More progressive cinema at Toronto film fest

les neiges du kilimandjaro

Last year it was Made In Dagenham. Probably the most worker-oriented film at this year's Toronto International Film Festival was the class-conscious Snows Of Kilimanjaro, the latest from Robert Guédiguian (Army Of Crime, Marius And Jeannette), France's prolific progressive filmmaker.

A beautifully drawn story that starts with a telling scene of dockworkers lined up as their foreman, Michel, reluctantly picks names from a box that will pronounce the end of their job. Not surprisingly the veteran foreman, who felt it only fair to put his name in the box, pulls his own out and is instantly retired. Friends and family come to the aid with moral support, a party to celebrate their years of union activism, and two tickets to Kilimanjaro as a consolation trip to help them cope with their new situation. Guédiguian's repertory cast of actors has appeared regularly in his films and has developed an incredible rapport seldom seen in movies.

Of course the movie isn't over until the director delves into the political ramifications and struggles that are well known to the working class of Marseille, where most of his films take place. In this case, the consolation is shattered when they're robbed by masked gunmen during a card game...taped up, knocked down, with credit cards and plane tickets taken. Their life savings are wiped out and the foreman's arm is broken in the process. To up the political intrigue, the foreman in his determination to help the police find the culprit, finds out the robber was one of his young fellow workers who lost his job on the dock the same day. In his desperation to raise his two younger brothers, the robber gets caught and now it's Michel's dilemma whether to raise charges and send his fellow worker to prison for 15 years, knowing the economic hardships the younger workers were enduring. And this is all in the first 20 minutes of the film!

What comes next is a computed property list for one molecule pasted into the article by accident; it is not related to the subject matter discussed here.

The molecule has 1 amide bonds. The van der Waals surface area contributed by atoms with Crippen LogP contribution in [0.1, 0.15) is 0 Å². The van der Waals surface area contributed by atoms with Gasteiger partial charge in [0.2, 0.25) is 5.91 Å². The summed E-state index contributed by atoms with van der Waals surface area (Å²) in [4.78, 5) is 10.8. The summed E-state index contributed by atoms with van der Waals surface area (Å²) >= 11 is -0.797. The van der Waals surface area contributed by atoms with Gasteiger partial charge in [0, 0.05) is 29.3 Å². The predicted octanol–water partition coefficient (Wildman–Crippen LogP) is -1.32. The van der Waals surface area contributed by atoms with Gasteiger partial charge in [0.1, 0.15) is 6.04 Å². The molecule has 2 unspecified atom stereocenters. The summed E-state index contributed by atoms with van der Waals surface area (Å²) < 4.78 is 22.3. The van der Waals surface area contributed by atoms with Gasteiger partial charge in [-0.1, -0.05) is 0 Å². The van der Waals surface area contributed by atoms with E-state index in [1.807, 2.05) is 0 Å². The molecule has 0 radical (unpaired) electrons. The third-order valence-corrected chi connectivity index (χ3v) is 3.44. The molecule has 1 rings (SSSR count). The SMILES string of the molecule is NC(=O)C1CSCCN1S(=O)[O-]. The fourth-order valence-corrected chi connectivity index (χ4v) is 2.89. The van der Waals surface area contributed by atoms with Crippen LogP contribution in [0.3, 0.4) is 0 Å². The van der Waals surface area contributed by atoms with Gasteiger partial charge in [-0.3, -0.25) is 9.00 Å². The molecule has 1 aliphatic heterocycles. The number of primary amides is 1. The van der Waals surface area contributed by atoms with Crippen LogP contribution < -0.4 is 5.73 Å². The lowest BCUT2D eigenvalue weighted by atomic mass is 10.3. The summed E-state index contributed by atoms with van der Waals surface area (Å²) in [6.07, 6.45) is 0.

Guédiguian's knowledge of unions and the class struggle informs the rest of the story with a probing study of the issues facing union workers complicated by the harsh economic times most of the world is facing. But more importantly, he infuses his storytelling with the most humanist understanding of personal relationships as Michel and his wife reflect on their political development and activism over the years. This is mandatory viewing, as are all of Guédiguian's works.

A rare free public and industry screening of This Is Not A Film was made available probably because the organizers realized that few would pay to see this "non-film," which consists of simply Iranian filmmaker Jafar Panahi talking into a friend's camera explaining every scene of his next movie (that he's not allowed to make), right down to the masking tape on the carpet outlining the set.

Little happens and the case made for an artist under "house arrest" was undermined by the luxurious apartment furnishings (pet iguana thrown in) and a certain inability to make a convincing appeal to the viewer. His offhanded remarks like "why make a film if all you have to do is tell it?" barely demands an answer. Despite a long one-way phone call to his lawyer, no explanation is made or details provided about charges against this world famous director. The continual outdoor explosions in the background implying protests on the streets of Tehran turned out to be fireworks celebration for the New Year. Although the curtailment of artistic freedom is a serious issue, the almost-film feels almost pretentious and disingenuous. The same for the next film.

Sarah Palin, You Betch by Nick Broomfield (Tracking Down Maggie: The Unofficial Biography Of Margaret Thatcher), no stranger to stalker films, was very reminiscent of Roger and Me, right down to the silly and pretentious mugging by Broomfield pretending to speak to an audience with a bullhorn as they leave a stadium where Palin just finished speaking. Palin never gives the expected interview, but the film is about the quest, of course. To Broomfield's credit, it should be noted that he was around almost 20 years before Moore, who began his amazing ride of award-winning documentaries starting in 1989. His tongue in cheek questioning, silly hunting gear and misrepresentation of real intent to prospective interviewees, diminishes whatever response this acclaimed director hoped for from a population already weary of Palin. Hopefully this is dated material. But it did reinforce the belief that Palin would be a dangerous person if she became our next president. And this film might become more relevant if she chose to run again.

Photo: Still from Snows of Kilimanjaro

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